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COMMENT | Chasing dirty money stains our democracy

COMMENT | One of the ways to make dirty money legitimate is through money laundering, which is a process of converting dirty money so it appears legal.

This money is smartly cleaned to extinguish its origin from illegal activities, such as bribery, corruption, fraud, drug trafficking, terrorism, prostitution and illegal gaming.

Money is the prime reason for engaging in criminal activities and the goal is to get the dirty money into the financial system, including cryptocurrencies, cross-border financial transactions and underground economy.

Black money, like it or not, is also funding our economy. Malaysia’s shadow economy consists of 21 percent of the country’s gross domestic product (GDP), according to the finance minister.

There are three steps to clean the money.

  1. Placement: Dirty cash transfers that enter the financial system (by wire transfers and transfers of funds offshore);

  2. Layering: The process where the money is separated from the original illegal source; and,

  3. Integration: Finally, money re-enters the financial system and economy through legal investments.

Anti-money laundering law

MACC Anti-Money Laundering Division director Deputy Commissioner Mohamad Zamri Zainul Abidin has written an excellent article, saying there is much misunderstanding about the entitled use of compounds as a strategy to recover assets using the Anti-Money Laundering, Anti-Terrorism Financing and Proceeds of Unlawful Activities Act 2001 (AMLATFPUAA).

He said a person who has been charged and found guilty of money laundering must be punished with a jail sentence and a large fine, in addition to recovering all the stolen assets.

However, the recovery of laundered money has become increasingly more challenging due to criminals operating in syndicates, laundering ill-gotten gains through registered companies to hide their wealth.

Oftentimes, the ill-gotten gains are used for legal or illegal purposes to generate more income.

It is also a known fact that criminals are getting smarter in the use of digital currencies to launder money.

In Malaysia, it is an offence under Section 4(1) of AMLATFPUAA. The person may face imprisonment not exceeding 15 years and a fine of not less than five times the value of the proceeds, or RM5 million, whichever is higher.

Zamri said paramount to the act was the recovery of assets and return to the people.

"If the authorities were to charge an offender for criminal breach of trust under the Penal Code, it is foreseeable that the case may take many years to prove beyond reasonable doubt the guilt of the offender."

The offender may get off due to technicalities through the lengthy appeal process.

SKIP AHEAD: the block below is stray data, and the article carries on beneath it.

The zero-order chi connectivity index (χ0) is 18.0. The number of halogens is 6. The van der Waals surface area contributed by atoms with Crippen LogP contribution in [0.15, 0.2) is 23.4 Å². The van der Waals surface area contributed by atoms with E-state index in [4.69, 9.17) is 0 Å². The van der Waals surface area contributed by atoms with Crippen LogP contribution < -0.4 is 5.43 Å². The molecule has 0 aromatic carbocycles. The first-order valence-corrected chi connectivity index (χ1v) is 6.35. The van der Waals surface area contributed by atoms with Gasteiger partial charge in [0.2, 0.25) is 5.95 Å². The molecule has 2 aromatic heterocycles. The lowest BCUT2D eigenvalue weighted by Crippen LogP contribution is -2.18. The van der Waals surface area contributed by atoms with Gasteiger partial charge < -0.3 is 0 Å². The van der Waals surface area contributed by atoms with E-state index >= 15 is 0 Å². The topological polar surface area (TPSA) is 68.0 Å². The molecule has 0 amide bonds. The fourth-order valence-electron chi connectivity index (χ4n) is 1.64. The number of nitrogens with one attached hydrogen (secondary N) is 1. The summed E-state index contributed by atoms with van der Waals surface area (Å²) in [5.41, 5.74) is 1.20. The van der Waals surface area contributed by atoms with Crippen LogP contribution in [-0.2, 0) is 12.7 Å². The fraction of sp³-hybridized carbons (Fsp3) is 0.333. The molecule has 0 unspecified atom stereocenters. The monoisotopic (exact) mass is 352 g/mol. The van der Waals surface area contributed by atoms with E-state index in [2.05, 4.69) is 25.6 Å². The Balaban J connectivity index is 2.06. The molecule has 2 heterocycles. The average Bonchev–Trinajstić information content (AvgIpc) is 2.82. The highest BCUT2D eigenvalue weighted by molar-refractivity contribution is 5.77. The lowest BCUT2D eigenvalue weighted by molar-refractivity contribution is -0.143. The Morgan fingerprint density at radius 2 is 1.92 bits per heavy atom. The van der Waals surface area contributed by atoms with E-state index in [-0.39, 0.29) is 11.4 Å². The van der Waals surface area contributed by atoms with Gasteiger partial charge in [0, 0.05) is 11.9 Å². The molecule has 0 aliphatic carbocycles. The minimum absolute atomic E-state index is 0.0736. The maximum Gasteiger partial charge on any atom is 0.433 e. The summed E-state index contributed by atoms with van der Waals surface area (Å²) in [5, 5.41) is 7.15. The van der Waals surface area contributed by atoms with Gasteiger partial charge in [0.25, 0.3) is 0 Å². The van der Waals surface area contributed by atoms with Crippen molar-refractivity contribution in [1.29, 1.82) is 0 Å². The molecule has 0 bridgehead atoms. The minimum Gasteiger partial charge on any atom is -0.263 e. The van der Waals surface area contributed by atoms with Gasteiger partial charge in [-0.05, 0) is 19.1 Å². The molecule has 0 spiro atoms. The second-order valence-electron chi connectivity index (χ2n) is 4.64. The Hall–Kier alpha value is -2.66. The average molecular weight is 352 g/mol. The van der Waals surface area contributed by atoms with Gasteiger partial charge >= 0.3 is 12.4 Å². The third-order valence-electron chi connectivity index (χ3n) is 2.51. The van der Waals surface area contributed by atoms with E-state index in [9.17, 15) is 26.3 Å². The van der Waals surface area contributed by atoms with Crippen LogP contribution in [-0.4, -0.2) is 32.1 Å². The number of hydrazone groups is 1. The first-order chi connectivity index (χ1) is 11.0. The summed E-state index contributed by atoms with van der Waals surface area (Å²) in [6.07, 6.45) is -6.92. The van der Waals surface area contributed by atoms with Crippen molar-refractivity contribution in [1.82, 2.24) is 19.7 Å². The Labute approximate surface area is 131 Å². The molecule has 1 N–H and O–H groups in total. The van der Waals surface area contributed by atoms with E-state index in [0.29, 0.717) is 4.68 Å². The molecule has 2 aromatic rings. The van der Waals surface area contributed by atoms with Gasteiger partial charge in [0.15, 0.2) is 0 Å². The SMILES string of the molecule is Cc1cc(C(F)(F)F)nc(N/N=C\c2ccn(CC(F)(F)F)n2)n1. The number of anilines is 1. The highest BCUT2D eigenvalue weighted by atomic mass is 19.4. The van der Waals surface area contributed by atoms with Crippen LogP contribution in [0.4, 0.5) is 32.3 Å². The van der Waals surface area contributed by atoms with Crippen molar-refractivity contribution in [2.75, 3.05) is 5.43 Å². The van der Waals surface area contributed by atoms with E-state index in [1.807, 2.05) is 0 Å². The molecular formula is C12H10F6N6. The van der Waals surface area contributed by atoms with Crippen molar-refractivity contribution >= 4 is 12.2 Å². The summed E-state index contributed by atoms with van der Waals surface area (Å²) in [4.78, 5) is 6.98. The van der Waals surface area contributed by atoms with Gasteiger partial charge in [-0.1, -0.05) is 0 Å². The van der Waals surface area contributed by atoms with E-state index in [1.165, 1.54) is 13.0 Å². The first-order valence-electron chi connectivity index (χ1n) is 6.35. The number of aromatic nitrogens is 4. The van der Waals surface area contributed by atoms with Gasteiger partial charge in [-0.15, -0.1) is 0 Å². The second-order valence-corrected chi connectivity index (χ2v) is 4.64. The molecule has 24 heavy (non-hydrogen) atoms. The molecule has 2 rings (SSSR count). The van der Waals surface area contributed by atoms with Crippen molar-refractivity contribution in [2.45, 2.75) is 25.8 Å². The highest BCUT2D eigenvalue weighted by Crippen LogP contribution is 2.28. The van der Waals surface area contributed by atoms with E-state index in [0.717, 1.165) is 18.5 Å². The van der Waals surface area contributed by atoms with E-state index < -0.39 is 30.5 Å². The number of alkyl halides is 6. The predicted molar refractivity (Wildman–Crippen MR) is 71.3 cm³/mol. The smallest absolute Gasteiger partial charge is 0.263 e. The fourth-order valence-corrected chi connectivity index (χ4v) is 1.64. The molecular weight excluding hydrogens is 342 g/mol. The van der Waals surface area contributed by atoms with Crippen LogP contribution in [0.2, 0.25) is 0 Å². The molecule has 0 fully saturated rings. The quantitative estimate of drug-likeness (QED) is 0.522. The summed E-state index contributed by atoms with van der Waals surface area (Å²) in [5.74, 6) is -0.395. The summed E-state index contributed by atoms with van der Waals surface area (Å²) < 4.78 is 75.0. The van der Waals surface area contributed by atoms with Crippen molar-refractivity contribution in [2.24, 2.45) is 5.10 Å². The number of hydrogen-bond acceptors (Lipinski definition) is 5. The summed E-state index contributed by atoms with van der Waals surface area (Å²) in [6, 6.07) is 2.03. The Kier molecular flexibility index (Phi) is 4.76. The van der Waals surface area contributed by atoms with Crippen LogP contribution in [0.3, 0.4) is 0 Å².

Or the offender may be jailed for a few years for the white-collar crime, and when he gets out, he might be able to access his laundered money via his proxies, he said.

Strategies to recover assets

There are a number of strategies that can be taken to recover assets using AMLATFPUAA, for example, criminal prosecution, civil forfeiture, compound fines, return of assets to bona fide owners and asset recovery from absconded persons.

In the case of issuing a compound, the act takes the preponderance of evidence rather than having to prove beyond a reasonable doubt to offer the accused a choice to pay the compound fine.

In that way, the primary goal of asset recovery is achieved.

A compound is a punitive action, and paying the compound is an admission of guilt, said Zamri.

This saves the court cost and time by recovering a portion of the disputed sum without having to go through a lengthy process. But if the accused fails to do so, he would be prosecuted in a full trial, he added.

It is strongly agreed that compounds also avoid lengthy trials as a guilty sentence is not a certainty, and this could result in the funds involved in corrupt offences becoming irreclaimable. Monies will be returned to the public through the Federal Consolidated Fund.

It is not right to compare offences under AMLATFPUAA and the Penal Code as both have different burdens of proof.

Due to the huge challenge to prosecute and recover assets linked to 1MDB, Malaysia has garnered bouquets and brickbats for being in the middle of "one of the world's greatest financial scandals".

MACC has managed to achieve about 45 percent of asset recovery, or RM21 billion, with the establishment of the International Task Force on 1MDB asset recovery and prosecution.

Out-of-box laundering methods

Many Malaysians have been investigated and charged.

Politically exposed people present a higher risk of involvement in money laundering because of the position they hold.

They are thinking out of the box to clean the illegal money. Besides business and retails, political funding and an election are one of the unconventional methods being used to wash and clean their dirty money.

Dirty cash is a curse that dares not speak its name in the upcoming election.

They should be calling out Malaysia's money laundering epidemic as money laundering poses new challenges, poisoning and leaving stains on our democracy that will not easily come out in the wash.

AKHBAR SATAR holds the professorial chair with Help University's Institute of Crime and Criminology.

The views expressed here are those of the author/contributor and do not necessarily represent the views of Malaysiakini.

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